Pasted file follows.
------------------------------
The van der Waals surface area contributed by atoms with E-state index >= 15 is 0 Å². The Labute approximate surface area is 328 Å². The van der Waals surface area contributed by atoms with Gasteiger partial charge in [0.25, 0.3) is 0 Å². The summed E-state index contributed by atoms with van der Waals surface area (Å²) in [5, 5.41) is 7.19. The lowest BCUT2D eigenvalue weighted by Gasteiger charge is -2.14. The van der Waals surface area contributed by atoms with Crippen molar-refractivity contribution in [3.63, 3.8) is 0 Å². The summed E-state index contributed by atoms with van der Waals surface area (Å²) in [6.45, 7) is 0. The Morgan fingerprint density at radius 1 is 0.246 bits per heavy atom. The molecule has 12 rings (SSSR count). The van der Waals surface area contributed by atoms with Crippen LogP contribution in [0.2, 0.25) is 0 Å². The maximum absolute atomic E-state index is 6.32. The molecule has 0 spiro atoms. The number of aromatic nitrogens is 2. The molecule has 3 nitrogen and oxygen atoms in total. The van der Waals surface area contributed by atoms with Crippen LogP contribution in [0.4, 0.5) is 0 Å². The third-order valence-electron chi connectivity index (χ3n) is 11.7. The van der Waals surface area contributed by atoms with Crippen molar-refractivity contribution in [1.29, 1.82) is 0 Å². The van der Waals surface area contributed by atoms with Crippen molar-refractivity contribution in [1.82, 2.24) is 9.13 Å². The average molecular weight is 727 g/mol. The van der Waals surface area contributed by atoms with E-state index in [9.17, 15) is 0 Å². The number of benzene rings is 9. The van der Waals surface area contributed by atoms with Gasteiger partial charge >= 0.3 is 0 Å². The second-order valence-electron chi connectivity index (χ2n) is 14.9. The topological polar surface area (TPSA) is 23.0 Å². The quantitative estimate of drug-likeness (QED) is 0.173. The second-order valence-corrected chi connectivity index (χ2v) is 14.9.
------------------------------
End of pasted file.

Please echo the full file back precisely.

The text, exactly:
The van der Waals surface area contributed by atoms with E-state index >= 15 is 0 Å². The Labute approximate surface area is 328 Å². The van der Waals surface area contributed by atoms with Gasteiger partial charge in [0.25, 0.3) is 0 Å². The summed E-state index contributed by atoms with van der Waals surface area (Å²) in [5, 5.41) is 7.19. The lowest BCUT2D eigenvalue weighted by Gasteiger charge is -2.14. The van der Waals surface area contributed by atoms with Crippen molar-refractivity contribution in [3.63, 3.8) is 0 Å². The summed E-state index contributed by atoms with van der Waals surface area (Å²) in [6.45, 7) is 0. The Morgan fingerprint density at radius 1 is 0.246 bits per heavy atom. The molecule has 12 rings (SSSR count). The van der Waals surface area contributed by atoms with Crippen LogP contribution in [0.2, 0.25) is 0 Å². The maximum absolute atomic E-state index is 6.32. The molecule has 0 spiro atoms. The number of aromatic nitrogens is 2. The molecule has 3 nitrogen and oxygen atoms in total. The van der Waals surface area contributed by atoms with Crippen LogP contribution in [0.4, 0.5) is 0 Å². The third-order valence-electron chi connectivity index (χ3n) is 11.7. The van der Waals surface area contributed by atoms with Crippen molar-refractivity contribution in [1.29, 1.82) is 0 Å². The van der Waals surface area contributed by atoms with Crippen molar-refractivity contribution in [1.82, 2.24) is 9.13 Å². The average molecular weight is 727 g/mol. The van der Waals surface area contributed by atoms with E-state index in [9.17, 15) is 0 Å². The number of benzene rings is 9. The van der Waals surface area contributed by atoms with Gasteiger partial charge >= 0.3 is 0 Å². The second-order valence-electron chi connectivity index (χ2n) is 14.9. The topological polar surface area (TPSA) is 23.0 Å². The quantitative estimate of drug-likeness (QED) is 0.173. The second-order valence-corrected chi connectivity index (χ2v) is 14.9.